US jobs report: Economy adds 273K jobs, unemployment at 3.5 percent - New York Post
The American economy added 273,000 jobs in February, the feds said Friday, indicating strong hiring growth before the coronavirus outbreak slammed the US.
The Department of Labor’s monthly jobs report far outpaced economists’ expectations that non-farm payrolls would grow by 175,000 jobs. The unemployment rate ticked back down to 3.5 percent, matching a 50-year low.
While the latest numbers show the deadly coronavirus epidemic has not yet hammered the labor market, the worst may be yet to come as the outbreak reduces travel, disrupts supply chains and roils the stock market.
The February figures “provide a snapshot of the state of the labor market before the virus-related damage kicks in, presumably starting in March and intensifying into the second quarter,” Bloomberg economists Carl Riccadonna, Yelena Shulyatyeva and Andrew Husby wrote in a Friday commentary.
The virus started to spread in the US late last month and has since killed 14 people and infected more than 200 here. The Federal Reserve suggested the coronavirus could threaten the economy when it cut its benchmark interest rate Tuesday, saying the disease “poses evolving risks to economic activity.”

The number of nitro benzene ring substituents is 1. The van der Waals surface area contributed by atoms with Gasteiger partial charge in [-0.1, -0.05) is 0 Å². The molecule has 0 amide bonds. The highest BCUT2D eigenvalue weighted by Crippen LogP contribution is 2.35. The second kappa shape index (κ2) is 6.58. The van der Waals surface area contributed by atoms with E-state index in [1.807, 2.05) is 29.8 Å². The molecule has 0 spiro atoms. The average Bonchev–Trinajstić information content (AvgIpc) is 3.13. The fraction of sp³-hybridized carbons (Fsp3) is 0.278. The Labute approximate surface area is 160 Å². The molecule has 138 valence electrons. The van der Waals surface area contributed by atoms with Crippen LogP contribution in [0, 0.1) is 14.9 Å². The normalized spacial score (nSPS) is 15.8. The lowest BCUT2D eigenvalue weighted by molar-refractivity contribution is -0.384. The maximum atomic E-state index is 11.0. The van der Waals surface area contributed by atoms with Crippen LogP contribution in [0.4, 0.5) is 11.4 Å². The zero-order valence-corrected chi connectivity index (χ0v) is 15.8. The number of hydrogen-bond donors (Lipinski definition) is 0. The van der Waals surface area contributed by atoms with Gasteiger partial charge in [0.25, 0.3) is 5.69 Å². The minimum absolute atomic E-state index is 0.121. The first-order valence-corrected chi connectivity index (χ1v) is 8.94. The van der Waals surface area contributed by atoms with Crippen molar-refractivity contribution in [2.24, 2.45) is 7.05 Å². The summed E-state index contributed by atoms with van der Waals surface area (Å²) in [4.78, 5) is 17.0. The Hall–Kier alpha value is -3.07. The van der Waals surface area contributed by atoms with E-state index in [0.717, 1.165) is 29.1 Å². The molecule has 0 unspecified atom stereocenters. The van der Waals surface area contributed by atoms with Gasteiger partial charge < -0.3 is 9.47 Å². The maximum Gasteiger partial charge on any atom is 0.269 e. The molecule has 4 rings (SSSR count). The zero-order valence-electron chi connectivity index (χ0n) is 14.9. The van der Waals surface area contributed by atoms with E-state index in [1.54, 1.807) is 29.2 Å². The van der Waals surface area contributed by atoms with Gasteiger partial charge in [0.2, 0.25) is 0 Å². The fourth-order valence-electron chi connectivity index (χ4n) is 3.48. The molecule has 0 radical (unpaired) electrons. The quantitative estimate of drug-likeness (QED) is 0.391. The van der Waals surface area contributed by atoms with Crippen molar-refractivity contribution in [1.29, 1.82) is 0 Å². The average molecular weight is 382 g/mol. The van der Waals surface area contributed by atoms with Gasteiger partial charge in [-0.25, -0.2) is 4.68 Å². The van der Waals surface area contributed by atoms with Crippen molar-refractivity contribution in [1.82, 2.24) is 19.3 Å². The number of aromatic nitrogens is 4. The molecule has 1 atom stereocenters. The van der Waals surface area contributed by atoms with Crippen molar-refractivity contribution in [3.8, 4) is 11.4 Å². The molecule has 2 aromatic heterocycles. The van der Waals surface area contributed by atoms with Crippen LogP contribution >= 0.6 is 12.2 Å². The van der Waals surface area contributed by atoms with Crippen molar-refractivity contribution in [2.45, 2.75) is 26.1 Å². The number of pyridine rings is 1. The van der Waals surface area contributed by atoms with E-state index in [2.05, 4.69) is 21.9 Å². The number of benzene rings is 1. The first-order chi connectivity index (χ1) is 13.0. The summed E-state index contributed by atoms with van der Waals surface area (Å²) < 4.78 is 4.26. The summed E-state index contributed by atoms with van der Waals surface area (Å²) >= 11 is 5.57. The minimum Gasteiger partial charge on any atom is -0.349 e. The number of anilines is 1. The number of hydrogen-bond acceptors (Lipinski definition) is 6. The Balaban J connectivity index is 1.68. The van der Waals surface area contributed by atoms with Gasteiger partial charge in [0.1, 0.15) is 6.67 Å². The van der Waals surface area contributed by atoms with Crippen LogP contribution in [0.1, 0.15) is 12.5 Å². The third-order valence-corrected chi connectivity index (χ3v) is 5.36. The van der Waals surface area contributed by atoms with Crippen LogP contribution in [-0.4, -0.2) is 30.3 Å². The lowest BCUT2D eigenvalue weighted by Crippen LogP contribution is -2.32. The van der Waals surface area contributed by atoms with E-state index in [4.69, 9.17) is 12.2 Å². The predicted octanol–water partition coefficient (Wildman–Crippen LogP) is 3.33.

Hospitality business drove February’s hiring surge, with food services and drinking places adding 53,000 jobs, the Labor Department said. The health care and social assistance sectors grew by 57,000 jobs combined while construction added 42,000, according to the feds. Average hourly earnings climbed about 0.3 percent to $28.52 an hour last month and have grown 3 percent over the past year, officials said.
The Labor Department also issued upward revisions to jobs numbers from the prior two months that indicated stronger hiring than initially reported. January’s total job growth rose to 273,000 from the previously reported 225,000, while December’s rose by 37,000 jobs to 184,000, the department said.
The numbers are “further confirmation that the US economy was strengthening before the coronavirus really hit,” said Ryan Detrick, senior market strategist for LPL Financial.
But Wall Street shrugged at the robust hiring. Dow futures were down 714.00 points, or 2.7 percent, as of 9:03 a.m., pointing to another opening tumble in a volatile week for stocks.
The bond market, meanwhile, continued to signal a panic over the coronavirus. The yield on the benchmark 10-year US Treasury note dipped below 0.7 percent Friday morning, a decline that indicates the market is expecting the Fed to cut rates further later this month, according to Chris Rupkey, chief financial economist at MUFG Union Bank.
“This could be the last perfect employment report the market gets for some time,” Rupkey wrote in a Friday note. “12 o’clock and all’s well for now, but the market is betting the ranch that it won’t be for long.”
With Post wires